Not surprisingly, children who are bullied at school have a higher rate of absenteeism. This, of course, has a negative impact on their performance in school and can have far-reaching implications as they get older and are trying to get into universities and get jobs [7].

Support for Quaden

Despite some of the backlash, the response to Bayle’s video has been overwhelmingly supportive. Quaden has had celebrities like actress Teuila Blakely, Hugh Jackman, and Jeffrey Dean Morgan express their support for him, and some of the National Rugby League’s biggest stars reached out and invited him to lead them out onto the field before and Indigenous All Stars Game [8,9].

Bayles does not blame the school or even the children bullying Quaden, but is calling for more education and awareness about disabilities in schools.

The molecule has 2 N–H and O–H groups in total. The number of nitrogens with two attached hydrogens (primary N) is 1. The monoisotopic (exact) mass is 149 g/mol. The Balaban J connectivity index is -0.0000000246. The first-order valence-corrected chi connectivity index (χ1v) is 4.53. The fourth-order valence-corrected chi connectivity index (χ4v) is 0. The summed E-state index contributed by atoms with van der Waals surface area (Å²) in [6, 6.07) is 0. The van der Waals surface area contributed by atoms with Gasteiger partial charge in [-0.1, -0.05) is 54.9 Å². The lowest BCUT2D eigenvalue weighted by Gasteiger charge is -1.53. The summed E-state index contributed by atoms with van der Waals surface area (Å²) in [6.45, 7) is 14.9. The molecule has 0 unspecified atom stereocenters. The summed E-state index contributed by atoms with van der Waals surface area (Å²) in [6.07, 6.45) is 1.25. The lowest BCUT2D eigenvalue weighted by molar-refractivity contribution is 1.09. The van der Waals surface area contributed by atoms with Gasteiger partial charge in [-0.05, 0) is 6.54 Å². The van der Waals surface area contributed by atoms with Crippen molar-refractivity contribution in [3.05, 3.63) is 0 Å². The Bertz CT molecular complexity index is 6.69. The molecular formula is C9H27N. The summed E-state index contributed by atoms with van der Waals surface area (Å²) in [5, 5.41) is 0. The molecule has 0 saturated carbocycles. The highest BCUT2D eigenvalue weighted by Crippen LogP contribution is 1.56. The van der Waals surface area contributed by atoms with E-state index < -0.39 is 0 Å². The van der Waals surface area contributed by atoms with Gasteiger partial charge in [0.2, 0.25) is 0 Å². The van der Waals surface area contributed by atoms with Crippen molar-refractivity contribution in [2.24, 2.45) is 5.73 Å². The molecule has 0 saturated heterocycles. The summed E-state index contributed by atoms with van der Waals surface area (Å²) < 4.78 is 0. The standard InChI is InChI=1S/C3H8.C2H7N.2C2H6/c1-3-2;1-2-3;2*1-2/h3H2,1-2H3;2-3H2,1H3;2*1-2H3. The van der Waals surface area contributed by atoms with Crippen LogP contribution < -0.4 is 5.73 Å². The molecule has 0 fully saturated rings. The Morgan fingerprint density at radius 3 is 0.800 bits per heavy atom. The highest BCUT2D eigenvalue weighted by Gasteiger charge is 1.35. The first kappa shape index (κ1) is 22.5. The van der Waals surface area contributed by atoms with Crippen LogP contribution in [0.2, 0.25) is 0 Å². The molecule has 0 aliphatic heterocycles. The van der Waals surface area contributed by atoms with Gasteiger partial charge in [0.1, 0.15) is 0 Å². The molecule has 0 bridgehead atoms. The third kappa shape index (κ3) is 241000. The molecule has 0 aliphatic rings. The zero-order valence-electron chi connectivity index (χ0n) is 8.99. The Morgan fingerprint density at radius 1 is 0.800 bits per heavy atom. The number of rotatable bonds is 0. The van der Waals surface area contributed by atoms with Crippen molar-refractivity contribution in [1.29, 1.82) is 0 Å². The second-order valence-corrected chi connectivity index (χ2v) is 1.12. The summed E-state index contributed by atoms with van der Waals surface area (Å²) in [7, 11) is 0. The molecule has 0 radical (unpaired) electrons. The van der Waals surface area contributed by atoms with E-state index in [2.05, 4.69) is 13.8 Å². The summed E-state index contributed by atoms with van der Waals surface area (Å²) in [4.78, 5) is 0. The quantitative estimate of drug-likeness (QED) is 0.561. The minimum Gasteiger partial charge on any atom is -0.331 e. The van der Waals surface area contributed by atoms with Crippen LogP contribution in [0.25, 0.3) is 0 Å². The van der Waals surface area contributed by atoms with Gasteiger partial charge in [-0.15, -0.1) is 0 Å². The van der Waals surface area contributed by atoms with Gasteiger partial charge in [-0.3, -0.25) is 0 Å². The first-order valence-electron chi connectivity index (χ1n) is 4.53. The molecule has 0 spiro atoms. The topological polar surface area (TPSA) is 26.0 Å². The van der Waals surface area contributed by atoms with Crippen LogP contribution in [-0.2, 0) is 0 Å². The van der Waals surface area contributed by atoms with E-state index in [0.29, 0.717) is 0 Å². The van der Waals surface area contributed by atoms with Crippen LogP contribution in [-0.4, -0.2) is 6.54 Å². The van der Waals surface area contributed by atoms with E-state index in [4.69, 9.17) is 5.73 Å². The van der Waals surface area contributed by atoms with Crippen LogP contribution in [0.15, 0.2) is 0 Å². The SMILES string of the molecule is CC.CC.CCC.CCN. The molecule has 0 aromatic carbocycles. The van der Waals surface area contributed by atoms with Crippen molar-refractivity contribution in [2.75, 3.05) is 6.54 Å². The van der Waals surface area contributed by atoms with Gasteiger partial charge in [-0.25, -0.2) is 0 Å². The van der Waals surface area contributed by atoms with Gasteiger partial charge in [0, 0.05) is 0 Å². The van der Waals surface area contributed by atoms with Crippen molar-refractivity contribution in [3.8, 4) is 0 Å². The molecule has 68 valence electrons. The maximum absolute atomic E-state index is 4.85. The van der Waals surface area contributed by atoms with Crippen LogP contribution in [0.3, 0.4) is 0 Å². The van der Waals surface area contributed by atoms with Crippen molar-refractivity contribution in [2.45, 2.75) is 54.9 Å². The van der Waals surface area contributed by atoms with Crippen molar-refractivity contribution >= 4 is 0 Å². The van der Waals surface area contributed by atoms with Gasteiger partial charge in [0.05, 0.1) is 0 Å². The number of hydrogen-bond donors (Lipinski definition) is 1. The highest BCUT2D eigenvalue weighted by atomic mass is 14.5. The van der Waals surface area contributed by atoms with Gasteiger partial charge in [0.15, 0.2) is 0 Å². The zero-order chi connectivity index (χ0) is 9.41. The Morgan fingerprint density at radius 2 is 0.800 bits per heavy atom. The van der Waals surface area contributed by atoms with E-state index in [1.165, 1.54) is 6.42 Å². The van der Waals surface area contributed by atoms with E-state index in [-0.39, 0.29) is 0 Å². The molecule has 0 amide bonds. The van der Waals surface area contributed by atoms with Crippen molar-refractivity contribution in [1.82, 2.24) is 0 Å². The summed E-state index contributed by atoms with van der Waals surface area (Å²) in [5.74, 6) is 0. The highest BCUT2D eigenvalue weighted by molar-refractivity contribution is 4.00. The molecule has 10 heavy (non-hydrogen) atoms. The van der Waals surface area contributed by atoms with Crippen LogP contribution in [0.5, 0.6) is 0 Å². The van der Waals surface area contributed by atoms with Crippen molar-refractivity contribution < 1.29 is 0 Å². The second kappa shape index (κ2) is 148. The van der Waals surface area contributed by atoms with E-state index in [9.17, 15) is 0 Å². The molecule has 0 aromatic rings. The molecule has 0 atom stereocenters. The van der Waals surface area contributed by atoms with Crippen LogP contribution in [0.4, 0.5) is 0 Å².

“That would solve so many of the problems,” said Bayles. “it would protect the other kids with disabilities and help make them feel safe.” [1]

Since the incident, Quaden has been taken out of class and will likely be homeschooled. His mother plans on keeping the video online despite some criticism, and will continue to post videos whenever something like this happens again to create more awareness around bullying.

“If I don’t stand up and speak out for him, who will?” [1]

Paying it Forward

The GoFundMe page  started by comedian Brad Williams raised nearly 475 thousand US dollars, but instead of using the money to go to Disney Land with his family, the funds will be donated to charities instead.

“We want the money to go to community organizations that really need it,” said his mom. “They know what the money should be spent on, so as much as we want to go to Disneyland, I think our community would far off benefit from that.” [10]

Keep Reading:

Girl that was bullied at school because of her skin becomes a professional model

These bikers just escorted a teen with down syndrome to his first day of high school